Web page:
Feb. 25 (Bloomberg) -- The estate of investment adviser Stanley Chais must face claims by the trustee liquidating Bernard L. Madoff Investment Securities LLC that Chais and related entities fraudulently received more than $1 billion as “insiders” of Madoff’s Ponzi scheme.
U.S. Bankruptcy Judge Burton Lifland refused to dismiss trustee Irving Picard’s lawsuit seeking to recover allegedly fraudulent withdrawals made by Chais and his family partnerships during a 13-year period starting in 1995, according to the ruling filed yesterday in federal bankruptcy court in Manhattan.
Lifland did dismiss Picard’s claim seeking the immediate turnover of transferred funds. Picard sued Chais and related entities in May 2009 saying Chais was a beneficiary of the Ponzi scheme for at least 30 years and “knew or should have known that they were reaping the benefits of manipulated purported returns, false documents and fictitious profits.”
Chais, who was among Madoff’s largest investors, denied wrongdoing and said he was duped by Madoff. Chais died in September at age 84. The defendants in the Picard suit are Chais family members and trusts that the family oversees, according to Lifland’s ruling.
Philip White, an attorney for the Chais entities, didn’t immediately return a voice-mail left after regular business hours.
Madoff pleaded guilty and is serving a 150-year prison sentence. At the time of his arrest in December 2008, his account statements reflected 4,900 accounts with stated balances of $68 billion. Investors lost about $20 billion in principal, Picard has said.
The case is Picard v. Chais, 09-01172, U.S. Bankruptcy Court, Southern District of New York (Manhattan).
Bank of America Wins Claims Dismissal in Auction-Rate Case
Bank of America Corp. won dismissal of claims by investors that it misled them about the liquidity of its auction-rate securities and manipulated the market for the investments.
U.S. District Judge Jeffrey White in San Francisco said yesterday in an order that investors can renew market-manipulation claims if they add more information to their case.
Investors who bought auction-rated securities from 2003 to 2008 sued Bank of America in 2009 on claims the securities were offered as safe, cash-like investments while the company hid their risks. Banks running auctions abandoned the $330 billion market in 2008 during the subprime market slump, and investors were stuck with the products.
Bank of America, based in Charlotte, North Carolina, agreed in October 2008 to buy back $4.5 billion in auction-rate securities and pay a $50 million fine, in accords with the U.S. Securities and Exchange Commission and New York State.
Plaintiffs in the San Francisco case haven’t benefited from the settlement and continue to hold the securities or sold them at a loss, according to White’s ruling.
Dan Girard, an attorney for investors, didn’t immediately return a voice-mail message seeking comment.
The case is Bondar v. Bank of America, 08-02599, U.S. District Court, Northern District of California (San Francisco).
NFL, Union Argue Television Revenue Advance Before U.S. Judge
A U.S. judge said he will rule quickly on the legal fight between the National Football League and its players union over about $4 billion in television money.
The NFL Players Association wants U.S. District Judge David Doty in Minneapolis to overturn an arbitrator’s decision allowing the league to keep the broadcast rights fees that the union says were improperly negotiated so owners would receive money from networks even if there’s a work stoppage that cancels games in the 2011 season.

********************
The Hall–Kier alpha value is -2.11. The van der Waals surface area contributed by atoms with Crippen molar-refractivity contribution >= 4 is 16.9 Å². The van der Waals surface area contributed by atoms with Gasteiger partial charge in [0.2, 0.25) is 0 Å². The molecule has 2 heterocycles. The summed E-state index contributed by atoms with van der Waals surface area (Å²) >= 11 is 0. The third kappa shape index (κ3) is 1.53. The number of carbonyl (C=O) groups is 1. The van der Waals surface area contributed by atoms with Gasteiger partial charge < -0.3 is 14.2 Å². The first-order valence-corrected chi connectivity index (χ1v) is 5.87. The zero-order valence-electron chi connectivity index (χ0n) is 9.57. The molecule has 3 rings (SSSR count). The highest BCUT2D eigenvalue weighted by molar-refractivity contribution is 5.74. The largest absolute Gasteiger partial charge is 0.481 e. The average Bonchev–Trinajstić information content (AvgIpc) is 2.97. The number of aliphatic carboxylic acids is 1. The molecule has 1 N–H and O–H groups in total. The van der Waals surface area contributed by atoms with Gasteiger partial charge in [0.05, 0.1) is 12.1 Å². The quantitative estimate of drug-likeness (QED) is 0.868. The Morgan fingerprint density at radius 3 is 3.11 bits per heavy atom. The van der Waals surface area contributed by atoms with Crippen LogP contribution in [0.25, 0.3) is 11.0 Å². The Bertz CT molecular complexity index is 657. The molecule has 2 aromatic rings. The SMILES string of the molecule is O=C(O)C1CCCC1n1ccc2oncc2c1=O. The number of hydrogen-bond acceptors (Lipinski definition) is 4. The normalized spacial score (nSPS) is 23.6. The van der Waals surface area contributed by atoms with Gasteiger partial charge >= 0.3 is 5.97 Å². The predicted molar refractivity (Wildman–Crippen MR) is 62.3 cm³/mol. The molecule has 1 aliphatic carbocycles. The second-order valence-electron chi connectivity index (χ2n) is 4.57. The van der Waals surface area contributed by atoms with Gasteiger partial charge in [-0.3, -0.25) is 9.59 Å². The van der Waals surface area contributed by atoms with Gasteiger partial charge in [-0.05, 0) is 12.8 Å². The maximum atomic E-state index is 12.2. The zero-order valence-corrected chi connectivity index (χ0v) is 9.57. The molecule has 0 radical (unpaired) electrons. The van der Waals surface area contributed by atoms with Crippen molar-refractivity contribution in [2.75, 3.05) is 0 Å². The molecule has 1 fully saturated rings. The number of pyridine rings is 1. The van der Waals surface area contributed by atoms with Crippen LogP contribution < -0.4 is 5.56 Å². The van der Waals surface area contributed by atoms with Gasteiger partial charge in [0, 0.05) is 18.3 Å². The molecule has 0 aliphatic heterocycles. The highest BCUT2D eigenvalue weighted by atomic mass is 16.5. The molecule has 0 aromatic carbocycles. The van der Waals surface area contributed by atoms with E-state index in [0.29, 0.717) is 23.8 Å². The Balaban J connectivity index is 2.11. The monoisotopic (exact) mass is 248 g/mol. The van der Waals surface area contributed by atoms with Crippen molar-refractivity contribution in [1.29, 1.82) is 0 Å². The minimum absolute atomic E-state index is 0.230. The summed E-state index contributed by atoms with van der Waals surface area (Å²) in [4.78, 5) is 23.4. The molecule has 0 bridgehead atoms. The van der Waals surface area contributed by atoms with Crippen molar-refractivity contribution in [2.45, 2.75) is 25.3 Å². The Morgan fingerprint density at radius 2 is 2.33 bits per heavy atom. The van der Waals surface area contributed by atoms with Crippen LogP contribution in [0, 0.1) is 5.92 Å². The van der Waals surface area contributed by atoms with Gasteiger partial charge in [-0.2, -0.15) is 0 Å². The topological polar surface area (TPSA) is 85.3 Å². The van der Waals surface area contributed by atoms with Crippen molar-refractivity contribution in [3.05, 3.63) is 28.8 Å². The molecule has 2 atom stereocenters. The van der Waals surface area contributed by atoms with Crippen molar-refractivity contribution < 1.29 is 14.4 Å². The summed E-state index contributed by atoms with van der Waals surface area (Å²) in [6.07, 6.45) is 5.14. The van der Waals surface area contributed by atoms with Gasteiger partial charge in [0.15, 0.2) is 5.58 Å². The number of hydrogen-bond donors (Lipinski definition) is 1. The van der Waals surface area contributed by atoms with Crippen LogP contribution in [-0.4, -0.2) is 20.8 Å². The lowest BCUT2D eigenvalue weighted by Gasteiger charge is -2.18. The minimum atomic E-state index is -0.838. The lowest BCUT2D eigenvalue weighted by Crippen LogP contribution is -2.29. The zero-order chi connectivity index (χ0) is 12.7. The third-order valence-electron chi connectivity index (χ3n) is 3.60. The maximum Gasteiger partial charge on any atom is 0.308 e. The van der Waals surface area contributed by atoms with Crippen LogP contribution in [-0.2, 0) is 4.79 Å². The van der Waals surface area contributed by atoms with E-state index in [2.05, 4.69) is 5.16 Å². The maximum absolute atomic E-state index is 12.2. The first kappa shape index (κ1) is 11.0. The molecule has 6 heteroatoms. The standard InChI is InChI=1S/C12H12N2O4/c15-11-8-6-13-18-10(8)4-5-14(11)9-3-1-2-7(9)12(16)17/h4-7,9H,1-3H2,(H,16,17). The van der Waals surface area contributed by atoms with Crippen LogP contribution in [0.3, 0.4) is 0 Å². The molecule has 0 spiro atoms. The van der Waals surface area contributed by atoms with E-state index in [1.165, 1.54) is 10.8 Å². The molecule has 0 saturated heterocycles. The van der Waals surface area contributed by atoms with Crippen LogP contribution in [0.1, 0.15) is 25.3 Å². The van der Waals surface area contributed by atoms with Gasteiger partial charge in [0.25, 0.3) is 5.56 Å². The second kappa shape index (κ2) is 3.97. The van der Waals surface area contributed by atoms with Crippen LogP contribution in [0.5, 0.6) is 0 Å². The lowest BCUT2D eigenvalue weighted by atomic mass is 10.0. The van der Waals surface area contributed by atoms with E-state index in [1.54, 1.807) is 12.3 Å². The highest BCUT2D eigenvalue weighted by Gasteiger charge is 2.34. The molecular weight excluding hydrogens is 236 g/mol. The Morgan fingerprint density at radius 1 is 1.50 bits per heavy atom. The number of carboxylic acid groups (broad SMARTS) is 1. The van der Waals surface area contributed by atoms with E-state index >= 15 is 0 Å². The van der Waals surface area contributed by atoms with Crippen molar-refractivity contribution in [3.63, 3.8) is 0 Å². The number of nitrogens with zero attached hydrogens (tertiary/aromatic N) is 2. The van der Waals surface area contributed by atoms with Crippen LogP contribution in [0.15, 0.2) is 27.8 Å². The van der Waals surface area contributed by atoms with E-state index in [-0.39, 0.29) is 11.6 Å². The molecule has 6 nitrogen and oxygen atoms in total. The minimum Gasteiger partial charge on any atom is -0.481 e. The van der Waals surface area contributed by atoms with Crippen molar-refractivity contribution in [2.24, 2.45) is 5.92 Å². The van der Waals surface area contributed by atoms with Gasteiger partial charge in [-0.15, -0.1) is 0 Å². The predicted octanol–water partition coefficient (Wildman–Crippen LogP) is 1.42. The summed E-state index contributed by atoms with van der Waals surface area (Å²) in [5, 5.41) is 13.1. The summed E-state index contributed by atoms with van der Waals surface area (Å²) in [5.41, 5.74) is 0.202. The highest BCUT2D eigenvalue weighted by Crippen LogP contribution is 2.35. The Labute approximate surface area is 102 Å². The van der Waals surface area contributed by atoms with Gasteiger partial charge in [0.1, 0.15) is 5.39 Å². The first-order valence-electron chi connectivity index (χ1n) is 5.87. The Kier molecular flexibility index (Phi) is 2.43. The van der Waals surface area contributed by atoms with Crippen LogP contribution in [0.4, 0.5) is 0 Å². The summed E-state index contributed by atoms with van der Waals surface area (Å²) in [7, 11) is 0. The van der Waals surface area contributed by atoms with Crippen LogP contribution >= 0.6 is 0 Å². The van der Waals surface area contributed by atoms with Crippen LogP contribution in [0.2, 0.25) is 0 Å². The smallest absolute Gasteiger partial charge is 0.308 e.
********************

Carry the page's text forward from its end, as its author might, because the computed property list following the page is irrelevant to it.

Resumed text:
Tom Heiden, a lawyer for the union, said in court in Minneapolis yesterday that the television deals provided owners with a “$4 billion war chest, every dollar of which is available to them to finance their 2011 lockout.”
“This plan was so important that those TV deals would never have been done without these lockout provisions,” Heiden said.
Owners voted in 2008 to opt out of the league’s labor deal with players, which expires next week, saying it didn’t account for costs such as those of building stadiums.
The league says the television deals were negotiated in good faith. Gregg Levy, a lawyer for the NFL, said in court that the league also earned hundreds of millions of dollars in new broadcast money by redistributing some digital rights.
“There’s no evidence at all that the NFL traded dollars, or the potential for dollars, in 2010 for rights in 2011,” he said.
The case is White v. NFL, 4:92-cv-00906, U.S. District Court for the District of Minnesota (Minneapolis).
Michigan Foreclosures-by-Advertising Surprise Homeowners
Chuck and Alicia Krantz fell behind on their mortgage payments last year and sought to modify the loan to save their three-bedroom ranch home in Westland, Michigan, just outside Detroit, from foreclosure.
Two payments in April brought them current, they said in a lawsuit filed in Detroit federal court. In May, CitiMortgage Inc., a unit of Citigroup Inc., told them they were in foreclosure and would be refunded the $3,129.96 they sent the month before. As foreclosure proceeded, they continued to pursue a modification, Chuck Krantz said in an interview.
CitiMortgage sent a modification package in May, requesting documents. Even as they discussed the modification with CitiMortgage, an advertisement announcing the foreclosure was published, said Adam Alexander, the Krantzes’ lawyer. The home was sold at a sheriff’s auction in June.
Homeowners nationwide claim that banks and loan servicers are pushing through foreclosures, or arbitrarily rejecting or ignoring loan-modification requests, Bloomberg News’s Margaret Cronin Fisk reports.
CitiMortgage denied the Krantzes’ claims. The company “admits only that it sent plaintiffs a notice under the ‘Making Home Affordable’ Program on May 26, 2010,” its lawyers said in court papers. Making Home Affordable is the federal home-loan modification program.
After the Krantzes provided documents, they “were repeatedly advised that their modification application was incomplete,” the lawyers said in the Feb. 3 filing.